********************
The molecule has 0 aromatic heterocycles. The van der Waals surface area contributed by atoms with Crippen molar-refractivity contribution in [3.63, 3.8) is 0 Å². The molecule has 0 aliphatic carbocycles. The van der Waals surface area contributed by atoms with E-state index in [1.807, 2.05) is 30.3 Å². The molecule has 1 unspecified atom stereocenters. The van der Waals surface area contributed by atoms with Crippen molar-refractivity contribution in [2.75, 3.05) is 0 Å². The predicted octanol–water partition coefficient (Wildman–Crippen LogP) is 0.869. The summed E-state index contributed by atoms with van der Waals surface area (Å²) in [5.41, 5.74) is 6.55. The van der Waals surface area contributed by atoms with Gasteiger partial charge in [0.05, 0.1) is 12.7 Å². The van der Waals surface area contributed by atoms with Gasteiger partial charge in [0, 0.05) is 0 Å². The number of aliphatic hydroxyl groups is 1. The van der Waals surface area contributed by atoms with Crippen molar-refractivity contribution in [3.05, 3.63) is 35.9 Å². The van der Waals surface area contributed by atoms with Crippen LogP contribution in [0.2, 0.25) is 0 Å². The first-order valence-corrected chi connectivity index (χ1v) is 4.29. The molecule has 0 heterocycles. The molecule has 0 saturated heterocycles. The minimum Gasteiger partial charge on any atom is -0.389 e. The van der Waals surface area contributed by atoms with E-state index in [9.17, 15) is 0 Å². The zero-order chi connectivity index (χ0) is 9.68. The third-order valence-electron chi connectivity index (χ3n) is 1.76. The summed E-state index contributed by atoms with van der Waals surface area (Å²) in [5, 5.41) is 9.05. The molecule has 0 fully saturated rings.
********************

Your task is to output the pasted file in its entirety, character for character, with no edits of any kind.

The molecule has 0 aromatic heterocycles. The van der Waals surface area contributed by atoms with Crippen molar-refractivity contribution in [3.63, 3.8) is 0 Å². The molecule has 0 aliphatic carbocycles. The van der Waals surface area contributed by atoms with E-state index in [1.807, 2.05) is 30.3 Å². The molecule has 1 unspecified atom stereocenters. The van der Waals surface area contributed by atoms with Crippen molar-refractivity contribution in [2.75, 3.05) is 0 Å². The predicted octanol–water partition coefficient (Wildman–Crippen LogP) is 0.869. The summed E-state index contributed by atoms with van der Waals surface area (Å²) in [5.41, 5.74) is 6.55. The van der Waals surface area contributed by atoms with Gasteiger partial charge in [0.05, 0.1) is 12.7 Å². The van der Waals surface area contributed by atoms with Gasteiger partial charge in [0, 0.05) is 0 Å². The number of aliphatic hydroxyl groups is 1. The van der Waals surface area contributed by atoms with Crippen molar-refractivity contribution in [3.05, 3.63) is 35.9 Å². The van der Waals surface area contributed by atoms with Crippen LogP contribution in [0.2, 0.25) is 0 Å². The first-order valence-corrected chi connectivity index (χ1v) is 4.29. The molecule has 0 heterocycles. The molecule has 0 saturated heterocycles. The minimum Gasteiger partial charge on any atom is -0.389 e. The van der Waals surface area contributed by atoms with E-state index in [9.17, 15) is 0 Å². The zero-order chi connectivity index (χ0) is 9.68. The third-order valence-electron chi connectivity index (χ3n) is 1.76. The summed E-state index contributed by atoms with van der Waals surface area (Å²) in [5, 5.41) is 9.05. The molecule has 0 fully saturated rings.